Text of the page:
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Friday, Dec 20, 2002

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GIC move to transfer stake hits snag

C. Shivkumar


THE move to transfer the equity stake in the four public sector companies by the General Insurance Corporation Ltd (GIC) has hit a roadblock over valuation issues.

GIC is the holding company for the four general insurance companies, Oriental Insurance Company Ltd, United India Insurance Company Ltd, New India Assurance Company Ltd and National Insurance Company Ltd. The combined capital base of all the four PSU insurers is currently about Rs 10,500 crore, including reserves.

Mr P.C. Ghosh, Chairman of GIC, confirmed the delays in the transfer of the equity stakes. Speaking to Business Line he said: "We are awaiting the Government's advice." However, under current regulations of the Insurance Regulatory and Development Authority (IRDA), reinsurer is not expected to be a stakeholder in the primary general insurance companies. GIC is the designated national reinsurer and, therefore, would have to divest/transfer its stakes in the four companies.

Sources said here that one of the main hitches in the equity transfer was valuation of the stakes. The Government was interested in picking up the stakes at par, as in the case of public sector banks. If the equity transfer were done at par, the realisation to GIC would be just Rs 400 crore.

GIC, however, was reluctant to part with its stake at par, the sources said. This was because unlike the public sector banks, the public sector insurance companies have received little government support since nationalisation. Instead, the support has been in the reverse, where PSU insurers are among the largest holders of government securities and have consistently paid high dividends and taxes, the sources said. The assets of these four companies, especially government securities have considerably appreciated during the last one-year, even after netting for liabilities, in the form of unsettled claims, the sources said.

Consequently, the sources said GIC was interested in transferring its stake only much higher value. "If necessary we are prepared to appoint a valuer for our stakes in these companies," Mr Ghosh said. The book value of the equities in the four public sector companies is currently close to Rs 300 per share.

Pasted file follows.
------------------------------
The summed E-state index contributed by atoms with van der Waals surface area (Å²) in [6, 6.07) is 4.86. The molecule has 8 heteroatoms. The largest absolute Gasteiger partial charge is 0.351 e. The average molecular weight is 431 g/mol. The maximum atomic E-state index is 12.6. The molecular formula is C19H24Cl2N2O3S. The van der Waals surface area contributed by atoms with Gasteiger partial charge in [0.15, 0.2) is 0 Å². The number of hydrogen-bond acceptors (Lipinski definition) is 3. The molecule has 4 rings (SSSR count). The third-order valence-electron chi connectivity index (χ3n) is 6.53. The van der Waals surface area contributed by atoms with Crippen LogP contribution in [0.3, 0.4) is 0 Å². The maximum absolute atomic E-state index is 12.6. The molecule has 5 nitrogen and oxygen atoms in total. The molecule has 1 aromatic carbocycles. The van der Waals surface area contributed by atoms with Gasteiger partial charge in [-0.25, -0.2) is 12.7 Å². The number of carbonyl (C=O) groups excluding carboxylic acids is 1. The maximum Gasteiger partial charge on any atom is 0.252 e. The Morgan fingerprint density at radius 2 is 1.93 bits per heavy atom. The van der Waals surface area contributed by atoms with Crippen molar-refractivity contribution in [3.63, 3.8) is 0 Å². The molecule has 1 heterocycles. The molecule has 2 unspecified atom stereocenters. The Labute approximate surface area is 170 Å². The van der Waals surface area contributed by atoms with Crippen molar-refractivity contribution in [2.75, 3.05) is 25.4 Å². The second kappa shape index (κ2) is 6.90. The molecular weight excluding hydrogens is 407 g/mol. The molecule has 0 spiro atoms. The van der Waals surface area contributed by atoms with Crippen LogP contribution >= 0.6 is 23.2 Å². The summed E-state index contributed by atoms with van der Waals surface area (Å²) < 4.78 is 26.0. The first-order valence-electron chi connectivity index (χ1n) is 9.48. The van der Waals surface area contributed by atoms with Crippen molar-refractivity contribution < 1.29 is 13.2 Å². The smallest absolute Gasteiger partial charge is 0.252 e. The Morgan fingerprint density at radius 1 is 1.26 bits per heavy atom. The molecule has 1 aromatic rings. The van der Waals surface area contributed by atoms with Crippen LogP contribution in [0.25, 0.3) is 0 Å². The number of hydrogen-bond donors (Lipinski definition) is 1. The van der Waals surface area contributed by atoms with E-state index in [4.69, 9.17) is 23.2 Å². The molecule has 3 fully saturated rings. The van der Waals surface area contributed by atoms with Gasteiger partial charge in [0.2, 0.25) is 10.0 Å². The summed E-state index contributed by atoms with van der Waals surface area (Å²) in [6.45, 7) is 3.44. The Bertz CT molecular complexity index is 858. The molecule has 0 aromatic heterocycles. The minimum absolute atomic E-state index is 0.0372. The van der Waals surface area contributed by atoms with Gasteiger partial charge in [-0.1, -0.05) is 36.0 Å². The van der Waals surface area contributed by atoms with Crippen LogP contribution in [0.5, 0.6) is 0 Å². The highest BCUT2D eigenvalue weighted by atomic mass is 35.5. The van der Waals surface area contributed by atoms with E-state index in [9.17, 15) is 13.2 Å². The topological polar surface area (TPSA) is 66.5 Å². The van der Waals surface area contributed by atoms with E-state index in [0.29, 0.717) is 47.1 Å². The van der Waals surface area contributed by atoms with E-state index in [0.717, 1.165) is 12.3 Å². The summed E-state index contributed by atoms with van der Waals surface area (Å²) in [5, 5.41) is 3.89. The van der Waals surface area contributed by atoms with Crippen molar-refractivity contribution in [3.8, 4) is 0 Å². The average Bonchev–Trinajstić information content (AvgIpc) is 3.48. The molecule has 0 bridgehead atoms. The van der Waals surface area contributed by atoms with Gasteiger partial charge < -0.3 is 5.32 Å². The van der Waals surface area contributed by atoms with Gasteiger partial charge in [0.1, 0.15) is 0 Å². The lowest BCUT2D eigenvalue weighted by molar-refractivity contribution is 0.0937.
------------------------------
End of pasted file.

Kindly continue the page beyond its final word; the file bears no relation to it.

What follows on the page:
GIC, the sources said, would like to have a higher realisation in view of the large capital requirements since its emergence as a national reinsurer. Besides, GIC also entertains aspirations of becoming a major global player. It has already participated through co-reinsurance for general insurers in Israel, Turkey and Israel. Besides, it plans to expand its operations both in Europe and the Middle East.

Consequently GIC, the sources said, was not averse to the idea of transferring the stake in favour of some of the public sector banks. In fact some of large public sector banks have already indicated their desire to pick up GIC's stake in public sector insurance companies. This move would allow the PSU banks to diversify their activities to general insurance and offer all the financial/risk products under on roof consonant with international practises. A classic example being Allianz, which owns the Dresdner Bank

So far the domestic public banks have tied up or provided equity support only to life insurance companies. These include LIC, which is the largest stakeholder in the Corporation Bank and the State Bank of India, which is the promoter of SBI Life. LIC itself had a general division, before the nationalisation of the four companies, but no long performs general insurance functions. Only ICICI currently is a fully integrated financial powerhouse, which along with conventional banking functions also offer both life insurance and general insurance companies in its fold.

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